Copperfield doesn’t enjoy telling patients they’re not fit to drive – but there are compensations.
I feel bad. I’ve just told an 86-year-old man that he’s no longer fit to drive. He can’t see all that well, he often couldn’t remember where he’d parked, and occasionally he got lost on his way home.
His son told me dad had knocked the corner off the gate post twice in the last six months and reckoned the next time his ancient Toyota Corolla broke down he planned to tell him it wasn’t repairable. Given that it’s done more miles than the Starship Enterprise, that would probably have been true.
But when the time came for me to pour some virtual sugar into the petrol tank of his life – and I know people on the cusp of senile dementia can get a bit over-emotional – dad cried. He told me straight out that he’d top himself if he couldn’t get around. This from a bloke who played professional football in the era of long shorts, leather footballs like lead weights and tackles from behind.
Sorry Harry. Really. Not at all sorry about Lawrence though. Bipolar, mad as a box of frogs, drives like a lunatic even when euthymic. I had an enormous sense of satisfaction while writing ‘Not even a dodgem at the fairground…’ on his DVLA report. No insight, no engagement with psych services, no medication and an odd habit of writing to the GMC regularly, branding me ‘in league with the Devil’ and ‘a blasphemer’. Allegations they do not plan to investigate further at this time.
Still, it’s an ill wind. Parked outside the Copperfield Consulting Rooms there’s a fairly new super-mini, with gleaming paintwork, a full service history and hardly any miles on the clock. Closer inspection reveals that every corner of the bumper is scuffed, every plastic wheel cover has been kerbed and almost every panel is dented.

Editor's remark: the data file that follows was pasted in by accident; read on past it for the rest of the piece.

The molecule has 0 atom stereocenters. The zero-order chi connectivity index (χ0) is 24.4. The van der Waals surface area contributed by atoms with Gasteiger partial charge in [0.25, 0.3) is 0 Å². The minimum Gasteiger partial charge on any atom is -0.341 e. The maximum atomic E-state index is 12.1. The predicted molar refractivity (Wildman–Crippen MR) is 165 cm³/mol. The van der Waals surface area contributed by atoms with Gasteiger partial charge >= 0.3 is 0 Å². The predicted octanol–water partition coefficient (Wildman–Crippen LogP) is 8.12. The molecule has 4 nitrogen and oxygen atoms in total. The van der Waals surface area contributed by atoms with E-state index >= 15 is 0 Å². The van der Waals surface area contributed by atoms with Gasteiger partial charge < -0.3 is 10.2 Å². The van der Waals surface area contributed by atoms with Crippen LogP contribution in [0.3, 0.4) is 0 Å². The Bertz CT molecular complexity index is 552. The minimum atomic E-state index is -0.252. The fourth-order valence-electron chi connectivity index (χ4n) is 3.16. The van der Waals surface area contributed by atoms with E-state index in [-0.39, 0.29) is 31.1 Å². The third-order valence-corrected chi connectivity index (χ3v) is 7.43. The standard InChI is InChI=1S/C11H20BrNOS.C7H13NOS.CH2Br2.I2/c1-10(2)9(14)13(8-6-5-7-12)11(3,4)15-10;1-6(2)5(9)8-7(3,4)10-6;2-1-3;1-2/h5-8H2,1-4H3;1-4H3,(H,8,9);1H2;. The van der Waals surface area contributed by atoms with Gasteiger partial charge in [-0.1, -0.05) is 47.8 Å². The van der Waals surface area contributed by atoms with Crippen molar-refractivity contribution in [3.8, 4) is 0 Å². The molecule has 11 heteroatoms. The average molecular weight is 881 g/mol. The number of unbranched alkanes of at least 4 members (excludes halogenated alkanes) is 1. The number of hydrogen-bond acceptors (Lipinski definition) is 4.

The previous owner, genuinely a Little Old Lady who only Took it Down to the Shops (and to church on Sundays) may have done less than 6,000 miles, but in so doing had pranged it so often her children elected to sell it on before she graduated from hitting inanimate objects to rendering an innocent pedestrian permanently inanimate.
I can, and do, park it anywhere. It squeezes into the tightest spaces, it mounts the kerb and rests at a jaunty angle while I nip in to check on Mrs Jenkins’s ear, which has been giving her gyp. I’d happily leave it double-parked in Barcelona to show off its battle scars and acquire more for the cause.
I’m not suggesting we should deem patients unfit to drive simply to get our hands on their motors at discount prices, not even the enthusiasts who polish their Ferrari 360 Spyders till they gleam every Sunday, but I am making a point of asking every patient who presents with ‘dizziness’ what car they drive, just in case.
It’s right there in the latest set of DVLA guidelines under ‘Liability to sudden attacks of unprovoked giddiness’ which, to direct questioning, every patient in this morning’s parade of the hypochondriacal would have signed up to.
‘An Aston Martin, you say? Tell me, do you ever feel lightheaded at the wheel during a long journey?’
Dr Tony Copperfield is a GP in Essex.
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